Everytime I talk to a new teacher, the conversation always drifts to the question of student relationships and social media. Do we friend students on Facebook or Twitter? How do you maintain the proper “distance”? What about all those new laws in states like Missouri, banning students & teachers from online contact?

I wrote about it on my blog and I think it’s worth sharing in case other educators are wrestling with social media policy in a Grace-education context:

Social Media & Educators

A Better Social Media Policy for Educators

Education As Relationship

[Part 2 of a short series on education for the New Covenant Church newsletter]

Part One: Teaching is More than Information Transfer

“No man is an island.” Thus the 17th century English poet/pastor John Donne summed up the human condition. My individual actions ripple effects into the lives of everyone around me for good or ill. The social nature of human beings, one aspect of our imaging God, profoundly affects the task of education. This major concept in the developing NCS experiment in Grace-based education builds on the core truth that humans were created for community, not hyper-individuality.
I guess it’s no surprise that a nation founded by people who left their own countries to start a better life far from everyone they knew would turn out a nation full of individualists. We reward individual effort and accomplishment far more than we value group unity. In public life, group cohesion breaks down as soon as an individual scents the opportunity to exploit some weakness to his advantage. I’ve heard plenty of complaints both in person and in print from folks who think cooperative learning is foolishly new, unfair to their kid’s accomplishments, and wasteful of time and resources.
I’m not saying that individualism is wrong. I give grades to my students for their individual work. Each of us stands before God individually either condemned by our own sin or redeemed by the work of Jesus Christ.
But a hyper-focus on individualism weakens the unity of the Spirit that binds together God’s people. The Covenant is a communal grace.
Within the Trinity, God Himself enjoys perfect unity and community. When He created man in the Garden of Eden and stamped His image upon us, God made us to beings-in-community. God didn’t leave Adam alone for long – soon Eve provided the companionship that God always intended for His creatures.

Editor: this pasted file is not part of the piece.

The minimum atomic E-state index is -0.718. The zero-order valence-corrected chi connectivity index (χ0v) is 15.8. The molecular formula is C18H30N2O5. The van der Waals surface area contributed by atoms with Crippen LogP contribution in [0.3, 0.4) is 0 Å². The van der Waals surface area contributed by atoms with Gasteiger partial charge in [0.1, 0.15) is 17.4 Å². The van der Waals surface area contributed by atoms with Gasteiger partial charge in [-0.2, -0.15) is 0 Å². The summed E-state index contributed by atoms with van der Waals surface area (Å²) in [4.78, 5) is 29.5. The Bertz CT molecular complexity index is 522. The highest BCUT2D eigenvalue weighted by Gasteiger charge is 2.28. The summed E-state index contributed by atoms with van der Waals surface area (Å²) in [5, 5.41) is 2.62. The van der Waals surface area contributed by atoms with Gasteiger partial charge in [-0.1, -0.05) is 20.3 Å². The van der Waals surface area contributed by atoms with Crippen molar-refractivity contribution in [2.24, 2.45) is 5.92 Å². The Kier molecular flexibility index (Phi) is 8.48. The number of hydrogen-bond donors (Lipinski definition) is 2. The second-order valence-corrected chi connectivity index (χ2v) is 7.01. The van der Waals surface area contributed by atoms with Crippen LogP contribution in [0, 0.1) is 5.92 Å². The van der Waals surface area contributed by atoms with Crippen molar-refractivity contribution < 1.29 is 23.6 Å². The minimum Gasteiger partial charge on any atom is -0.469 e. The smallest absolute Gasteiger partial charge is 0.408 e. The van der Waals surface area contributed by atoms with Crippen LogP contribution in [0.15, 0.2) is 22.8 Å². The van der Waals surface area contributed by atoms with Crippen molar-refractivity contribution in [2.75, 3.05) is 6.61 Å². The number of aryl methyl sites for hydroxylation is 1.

Yet the Fall affected even the expression of God’s image in man. Sin destroys community. Immediately after eating the fruit, Adam and Eve “felt” the breach in their relationship with the Creator. Isolation has dogged our path ever since.

How does this relate to education?
I submit that effective education must take place within “community”: within a set of nurturing relationships. The nature of education itself, the stamp of the image of God on both teachers and learners, and the pattern we see from Christ Himself all support “relational teaching.”
No teaching relationship in Scripture exists in a vacuum. Parents are to write God’s law upon their children’s hearts through daily, patient, commonplace conversations. Christ mentored His disciples for three years, living among them. Paul instructs experienced men and women to teach the younger, implying that there’s more at stake here than simply passing around a Life Manual. God Himself enters into a personal relationship with His people, individually shepherding His flock toward glory. No one is in this alone.
It is our nature as image-bearers to be social. Teachers and learners exist in a community, and an educational institution must recognize the value, gifts, and abilities that each student and teacher brings to the table. Whether I recognize it or not, my classroom at NCS is a small microcosm of the Body, each member vital to the healthy functioning of the whole. Relationships are at the core.
As a teacher and a Christian, my lessons aim for the deeper levels, down in the heart where students pay allegiance to their real gods. I mentioned Dr. Bill Davis, of the Covenant College philosophy faculty, in my previous article. In his lecture in one of my classes about worldview as it relates to education, he told us that true education takes place not in the intellect, but at the worldview level. As a teacher, I am not so concerned with my students’ ability to conjugate verbs as I am about their core beliefs. Either we educate Christianly, or we create smart pagans. Education cannot take place in a philosophical vacuum. [Facts may be neutral, but humans aren’t.]
“If your teaching does not reach a student’s worldview presuppositions, then the education is essentially ineffective,” Dr Davis said. His next thought hit me between the eyes: “A student will allow only one type of person to effect lasting change in her worldview beliefs: such instruction must come from someone she loves. And students will love those people who truly model Christ’s love for them– ‘We love, because He first loved us’ (I Jn 4:19).”
A loving, Christlike teacher can affect the deepest regions of a child’s heart and mind, operating as a partner with parents in the Covenantal upbringing of their children. Those deep waters stir slowly and the effects appear years (decades) after the student leaves the classroom.